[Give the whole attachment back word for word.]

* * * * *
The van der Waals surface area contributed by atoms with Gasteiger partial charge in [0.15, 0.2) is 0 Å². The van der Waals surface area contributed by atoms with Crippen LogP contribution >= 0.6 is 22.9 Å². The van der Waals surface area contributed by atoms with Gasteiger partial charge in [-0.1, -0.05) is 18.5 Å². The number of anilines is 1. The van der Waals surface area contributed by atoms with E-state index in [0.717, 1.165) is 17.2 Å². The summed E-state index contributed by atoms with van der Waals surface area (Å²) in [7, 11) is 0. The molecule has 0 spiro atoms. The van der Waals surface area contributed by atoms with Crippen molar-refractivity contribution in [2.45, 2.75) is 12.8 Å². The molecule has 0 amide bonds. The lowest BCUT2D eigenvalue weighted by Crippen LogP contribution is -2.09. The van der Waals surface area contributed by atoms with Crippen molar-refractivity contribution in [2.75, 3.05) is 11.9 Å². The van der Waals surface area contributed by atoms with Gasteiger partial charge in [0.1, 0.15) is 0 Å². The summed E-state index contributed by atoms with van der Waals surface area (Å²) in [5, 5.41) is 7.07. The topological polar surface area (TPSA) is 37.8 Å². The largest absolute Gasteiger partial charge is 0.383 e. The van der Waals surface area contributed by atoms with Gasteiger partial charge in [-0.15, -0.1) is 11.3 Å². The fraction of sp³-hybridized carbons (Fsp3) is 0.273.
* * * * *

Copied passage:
The van der Waals surface area contributed by atoms with Gasteiger partial charge in [0.15, 0.2) is 0 Å². The van der Waals surface area contributed by atoms with Crippen LogP contribution >= 0.6 is 22.9 Å². The van der Waals surface area contributed by atoms with Gasteiger partial charge in [-0.1, -0.05) is 18.5 Å². The number of anilines is 1. The van der Waals surface area contributed by atoms with E-state index in [0.717, 1.165) is 17.2 Å². The summed E-state index contributed by atoms with van der Waals surface area (Å²) in [7, 11) is 0. The molecule has 0 spiro atoms. The van der Waals surface area contributed by atoms with Crippen molar-refractivity contribution in [2.45, 2.75) is 12.8 Å². The molecule has 0 amide bonds. The lowest BCUT2D eigenvalue weighted by Crippen LogP contribution is -2.09. The van der Waals surface area contributed by atoms with Crippen molar-refractivity contribution in [2.75, 3.05) is 11.9 Å². The van der Waals surface area contributed by atoms with Gasteiger partial charge in [0.1, 0.15) is 0 Å². The summed E-state index contributed by atoms with van der Waals surface area (Å²) in [5, 5.41) is 7.07. The topological polar surface area (TPSA) is 37.8 Å². The largest absolute Gasteiger partial charge is 0.383 e. The van der Waals surface area contributed by atoms with Gasteiger partial charge in [-0.15, -0.1) is 11.3 Å². The fraction of sp³-hybridized carbons (Fsp3) is 0.273.